Planning for a game session takes a lot of time. The GM has to anticipate the actions of the players, and do their best to create a story that is challenging and enjoyable. There is a lot of pressure on the GM to create a lot of in-depth content, often with very little turn around time if the group plays multiple times a month. NPCs can be a particular challenge since there are usually a lot of them and players expect them to have personality and depth. So how can a GM create interesting NPCs without spending hours writing their backstories?
The fastest way to give an NPC depth is to skin them over a person or character with which you are already familiar. This trick is especially helpful when the party has gone somewhere unexpected and you have to create characters on the fly. It works with personalities that you know from real life, pop culture, literature, or anywhere else! It’s easy to give the fisherman’s wife personality if you model her after your crazy aunt, or to get the mayor to seem planned if you skin him over your favorite Disney villain. Have a list of NPC names ready, and it’s possible to fool the players into thinking that you planned it all ahead of time!
Connecting NPCs to characters you already have in the game is another way to add depth and backstory to them, without starting from scratch. By linking the NPCs to an existing character, a NPC or a PC, you give quick backstory and a frame of reference with which the players can judge them. The young girl they find in the forest ends up being the cousin of the farmer they rescued in the last session, or the town guard served in the military with one of the PCs. This is a great opportunity to bring the PC’s backstories into the game, even if it isn’t a major plot point. These causal connections help make your world feel more real and less episodic. As connections build between NPCs, and between PCs and NPCs, it creates a web that It can also throw some great curve balls at the party when they discover old acquaintances in unexpected places. It’s a great game moment when the party realizes that helping that NPC a few sessions back has unexpected benefits now, or the opposite if you are dealing with a band of murder-hobos!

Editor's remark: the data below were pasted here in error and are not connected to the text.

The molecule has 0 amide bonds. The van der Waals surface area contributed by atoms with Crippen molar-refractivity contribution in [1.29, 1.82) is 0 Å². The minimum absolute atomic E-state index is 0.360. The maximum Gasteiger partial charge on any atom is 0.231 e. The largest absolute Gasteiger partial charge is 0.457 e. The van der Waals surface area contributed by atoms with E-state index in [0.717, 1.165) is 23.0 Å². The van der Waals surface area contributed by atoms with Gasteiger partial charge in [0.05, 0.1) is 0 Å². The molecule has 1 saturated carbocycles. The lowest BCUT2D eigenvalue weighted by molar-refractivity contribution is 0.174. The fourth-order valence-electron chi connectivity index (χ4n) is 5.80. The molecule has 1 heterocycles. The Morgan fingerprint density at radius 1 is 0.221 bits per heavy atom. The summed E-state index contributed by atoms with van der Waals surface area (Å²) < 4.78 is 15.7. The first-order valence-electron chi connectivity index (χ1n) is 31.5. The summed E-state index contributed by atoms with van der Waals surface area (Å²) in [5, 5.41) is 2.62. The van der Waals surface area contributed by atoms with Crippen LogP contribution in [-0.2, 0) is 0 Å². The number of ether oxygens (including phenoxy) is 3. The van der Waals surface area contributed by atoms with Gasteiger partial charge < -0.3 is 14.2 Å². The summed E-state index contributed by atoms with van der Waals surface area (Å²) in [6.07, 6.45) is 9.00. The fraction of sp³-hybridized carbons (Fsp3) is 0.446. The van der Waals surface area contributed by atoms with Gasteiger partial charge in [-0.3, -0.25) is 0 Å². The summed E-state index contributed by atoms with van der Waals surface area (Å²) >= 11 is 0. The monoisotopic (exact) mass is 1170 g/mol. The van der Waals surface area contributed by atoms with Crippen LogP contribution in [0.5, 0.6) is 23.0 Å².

When you do take the time to create deep backstories for characters, it’s always more fun for the players if you avoid classic stereotypes. Not every wizard has to be Gandalf or Merlin. Not every princess has to be a damsel in distress. Make the princess a trained warrior who helps the party instead of waiting to be rescued from the tower. Maybe the wizard was trying to create an immortality spell and is now permanently an obnoxious teenager. NPCs should have disadvantages and flaws, just like any interesting PC. They should also have odd quirks that, although they don’t influence the story, make them unique in the world you have created. Odd collections of items, distinct clothing choices, physical mannerisms, and catchphrases are all great things to build into an NPC. If you are going to spend the time to create an important NPC from scratch, make them worth remembering!
Complex supporting characters enrich the game world and present the group with opportunities for collaborative storytelling. GMs should see them as opportunities as exciting as any combat session. Challenge yourself to keep things fresh and your players guessing with the use of creative NPCs!